German actor Frank Giering dies at 38
Credits include 'Funny Games,' 'Der Kriminalist'COLOGNE, Germany -- German actor Frank Giering, who played a courteous psychopath in Michael Haneke's 1997 film "Funny Games" and starred in hit German crime series "Der Kriminalist," died Wednesday in Berlin. He was 38.
Born and raised in East Germany, Giering was well known and successful without ever becoming a star. In many ways, his career -- which began in theater before moving mainly to supporting, often small-screen roles -- resembled that of Christoph Waltz before "Inglourious Basterds." And like Waltz he was an actor's actor, often cited as an inspiration by a younger generation of performers.
"Giering is God," is how Robert Stadlober ("Krabat") put it.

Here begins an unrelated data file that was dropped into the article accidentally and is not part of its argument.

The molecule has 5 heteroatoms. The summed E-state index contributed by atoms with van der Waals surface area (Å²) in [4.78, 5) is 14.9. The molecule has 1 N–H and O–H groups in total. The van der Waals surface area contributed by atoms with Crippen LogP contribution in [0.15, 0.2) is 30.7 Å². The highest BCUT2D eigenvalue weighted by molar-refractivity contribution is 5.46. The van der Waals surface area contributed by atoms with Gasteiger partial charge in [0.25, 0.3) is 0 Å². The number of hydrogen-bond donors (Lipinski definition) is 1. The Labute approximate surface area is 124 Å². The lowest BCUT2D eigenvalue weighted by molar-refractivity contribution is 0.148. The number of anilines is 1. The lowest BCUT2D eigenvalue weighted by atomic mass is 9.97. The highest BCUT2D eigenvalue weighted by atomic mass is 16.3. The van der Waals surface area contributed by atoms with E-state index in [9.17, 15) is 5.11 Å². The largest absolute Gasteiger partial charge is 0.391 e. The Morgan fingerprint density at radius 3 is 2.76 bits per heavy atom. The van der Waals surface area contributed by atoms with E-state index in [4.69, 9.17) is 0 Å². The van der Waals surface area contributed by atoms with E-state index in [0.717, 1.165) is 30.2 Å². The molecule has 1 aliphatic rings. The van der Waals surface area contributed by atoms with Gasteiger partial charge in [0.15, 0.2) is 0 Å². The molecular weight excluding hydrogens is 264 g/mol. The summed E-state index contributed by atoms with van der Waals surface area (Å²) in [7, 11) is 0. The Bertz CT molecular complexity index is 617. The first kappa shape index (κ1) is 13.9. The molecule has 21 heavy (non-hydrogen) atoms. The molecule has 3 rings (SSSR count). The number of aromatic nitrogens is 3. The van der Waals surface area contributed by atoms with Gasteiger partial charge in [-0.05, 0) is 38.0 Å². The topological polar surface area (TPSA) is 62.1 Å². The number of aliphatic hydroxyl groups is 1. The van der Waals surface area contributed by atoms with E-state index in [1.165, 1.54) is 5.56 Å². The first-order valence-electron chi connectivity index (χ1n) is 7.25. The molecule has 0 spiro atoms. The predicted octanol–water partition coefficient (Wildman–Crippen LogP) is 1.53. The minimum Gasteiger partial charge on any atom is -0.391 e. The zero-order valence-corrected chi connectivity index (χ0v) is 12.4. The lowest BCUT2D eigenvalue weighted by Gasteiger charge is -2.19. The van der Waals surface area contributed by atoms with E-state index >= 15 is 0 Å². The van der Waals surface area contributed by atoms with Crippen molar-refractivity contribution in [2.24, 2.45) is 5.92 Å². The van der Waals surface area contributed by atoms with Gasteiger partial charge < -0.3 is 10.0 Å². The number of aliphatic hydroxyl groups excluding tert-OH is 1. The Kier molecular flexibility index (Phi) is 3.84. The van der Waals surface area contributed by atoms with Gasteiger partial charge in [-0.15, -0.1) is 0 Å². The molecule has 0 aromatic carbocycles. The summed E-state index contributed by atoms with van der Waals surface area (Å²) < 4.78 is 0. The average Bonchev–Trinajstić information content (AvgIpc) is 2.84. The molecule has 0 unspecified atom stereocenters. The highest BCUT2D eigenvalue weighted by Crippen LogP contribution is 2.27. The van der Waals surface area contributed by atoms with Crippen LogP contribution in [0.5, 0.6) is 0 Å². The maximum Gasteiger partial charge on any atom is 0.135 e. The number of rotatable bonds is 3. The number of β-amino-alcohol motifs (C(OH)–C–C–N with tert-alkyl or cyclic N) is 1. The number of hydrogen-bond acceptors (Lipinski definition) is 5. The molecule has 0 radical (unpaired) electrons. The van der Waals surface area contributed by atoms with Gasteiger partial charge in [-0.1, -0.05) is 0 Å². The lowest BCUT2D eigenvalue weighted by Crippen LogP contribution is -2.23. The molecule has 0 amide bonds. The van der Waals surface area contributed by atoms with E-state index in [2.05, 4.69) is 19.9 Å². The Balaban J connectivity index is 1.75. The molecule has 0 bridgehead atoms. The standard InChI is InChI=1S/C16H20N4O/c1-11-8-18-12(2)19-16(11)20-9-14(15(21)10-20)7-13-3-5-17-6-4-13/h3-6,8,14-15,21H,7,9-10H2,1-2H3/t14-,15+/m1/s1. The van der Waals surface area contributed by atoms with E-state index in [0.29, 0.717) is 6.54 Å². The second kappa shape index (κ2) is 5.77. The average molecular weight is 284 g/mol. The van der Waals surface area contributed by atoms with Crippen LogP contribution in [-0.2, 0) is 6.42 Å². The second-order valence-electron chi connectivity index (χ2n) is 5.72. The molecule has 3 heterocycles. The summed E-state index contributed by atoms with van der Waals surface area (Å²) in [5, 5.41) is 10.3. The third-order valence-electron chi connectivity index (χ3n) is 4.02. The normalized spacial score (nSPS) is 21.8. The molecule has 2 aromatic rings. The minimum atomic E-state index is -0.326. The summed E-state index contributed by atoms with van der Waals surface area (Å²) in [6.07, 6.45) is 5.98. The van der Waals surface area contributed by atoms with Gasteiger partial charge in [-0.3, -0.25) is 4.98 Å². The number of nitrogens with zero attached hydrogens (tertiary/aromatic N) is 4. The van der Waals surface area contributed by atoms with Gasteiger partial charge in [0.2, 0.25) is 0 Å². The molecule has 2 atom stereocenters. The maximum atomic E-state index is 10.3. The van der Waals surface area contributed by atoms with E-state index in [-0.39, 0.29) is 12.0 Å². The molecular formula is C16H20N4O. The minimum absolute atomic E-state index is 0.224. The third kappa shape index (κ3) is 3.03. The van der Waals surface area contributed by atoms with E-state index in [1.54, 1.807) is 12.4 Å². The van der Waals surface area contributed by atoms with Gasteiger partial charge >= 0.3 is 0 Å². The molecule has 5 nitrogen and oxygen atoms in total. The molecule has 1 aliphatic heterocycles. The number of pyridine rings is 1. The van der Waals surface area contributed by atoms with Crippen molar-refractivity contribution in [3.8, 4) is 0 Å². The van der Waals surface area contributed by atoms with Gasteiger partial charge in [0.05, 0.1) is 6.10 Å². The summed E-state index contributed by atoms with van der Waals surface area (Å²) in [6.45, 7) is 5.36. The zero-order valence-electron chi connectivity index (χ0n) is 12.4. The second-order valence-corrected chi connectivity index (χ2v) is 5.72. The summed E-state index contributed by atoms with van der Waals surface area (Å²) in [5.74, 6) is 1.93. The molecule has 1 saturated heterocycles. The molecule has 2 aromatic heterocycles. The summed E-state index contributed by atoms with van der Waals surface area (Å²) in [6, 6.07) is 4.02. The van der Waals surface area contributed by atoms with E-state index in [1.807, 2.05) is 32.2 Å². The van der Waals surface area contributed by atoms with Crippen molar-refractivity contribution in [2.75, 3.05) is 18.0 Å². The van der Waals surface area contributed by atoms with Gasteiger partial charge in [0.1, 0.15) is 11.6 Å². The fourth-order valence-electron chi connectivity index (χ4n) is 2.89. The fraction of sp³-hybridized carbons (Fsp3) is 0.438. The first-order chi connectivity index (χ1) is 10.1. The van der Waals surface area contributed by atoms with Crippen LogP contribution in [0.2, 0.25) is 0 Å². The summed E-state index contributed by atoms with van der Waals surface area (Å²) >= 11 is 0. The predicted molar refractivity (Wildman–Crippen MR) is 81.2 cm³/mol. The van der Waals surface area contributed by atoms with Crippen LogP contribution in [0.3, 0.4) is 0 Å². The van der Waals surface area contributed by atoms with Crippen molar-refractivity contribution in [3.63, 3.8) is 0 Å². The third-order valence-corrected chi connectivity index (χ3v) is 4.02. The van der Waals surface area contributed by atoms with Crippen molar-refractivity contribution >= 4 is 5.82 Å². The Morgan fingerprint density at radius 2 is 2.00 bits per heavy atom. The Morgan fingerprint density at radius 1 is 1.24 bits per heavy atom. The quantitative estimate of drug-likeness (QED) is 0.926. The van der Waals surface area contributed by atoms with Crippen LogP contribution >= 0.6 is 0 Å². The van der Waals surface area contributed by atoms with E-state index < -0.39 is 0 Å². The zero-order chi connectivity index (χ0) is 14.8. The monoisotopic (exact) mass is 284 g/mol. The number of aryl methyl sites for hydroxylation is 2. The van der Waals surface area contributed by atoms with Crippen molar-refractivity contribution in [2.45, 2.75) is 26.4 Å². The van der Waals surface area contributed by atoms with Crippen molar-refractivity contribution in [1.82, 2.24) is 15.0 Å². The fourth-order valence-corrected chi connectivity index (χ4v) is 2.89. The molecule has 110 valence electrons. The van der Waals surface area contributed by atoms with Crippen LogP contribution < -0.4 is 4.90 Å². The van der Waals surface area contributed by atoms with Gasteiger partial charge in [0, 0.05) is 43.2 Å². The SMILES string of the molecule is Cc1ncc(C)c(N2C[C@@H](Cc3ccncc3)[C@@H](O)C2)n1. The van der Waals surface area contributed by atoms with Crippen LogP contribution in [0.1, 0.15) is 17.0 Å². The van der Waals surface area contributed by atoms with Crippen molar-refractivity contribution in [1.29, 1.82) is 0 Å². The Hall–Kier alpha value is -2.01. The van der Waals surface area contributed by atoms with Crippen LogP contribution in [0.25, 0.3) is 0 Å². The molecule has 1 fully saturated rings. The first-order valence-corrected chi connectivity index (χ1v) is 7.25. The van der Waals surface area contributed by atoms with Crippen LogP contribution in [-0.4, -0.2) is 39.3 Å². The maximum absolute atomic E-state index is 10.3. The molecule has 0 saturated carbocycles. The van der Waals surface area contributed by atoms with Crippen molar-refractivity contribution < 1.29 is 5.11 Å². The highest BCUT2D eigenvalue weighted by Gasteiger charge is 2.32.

But Giering also struggled with alcoholism and self-doubt, issues he discussed publicly. He once described himself as a "remnant" of the GDR and not suited for modern life. German police are investigating the cause of death.
Giering has a series of small roles in German films and TV before Haneke discovered him. The Austrian auteur cast Giering in "The Castle," (1997) an adaptation of the Franz Kafka novel and, later that year, in "Funny Games," which bowed In Competition in Cannes. His shocking potrayal of Peter, a well-mannered psychotic killer, was a breakthrough performance. He specialized in playing the outsider, whether as 1970s terrorist Andreas Baader in Christopher Roth's "Baader" (2002) or as a man caught in a loveless marriage in Romuald Karmakar's "Nightsongs" (2004).
On TV, Giering was a regular on German crime shows and had starred as Chief Inspector Henry Weber in "Der Kriminalist," on public broadcaster ZDF since the series start in 2006. ZDF has stopped production on the new season of the show, which was already under way.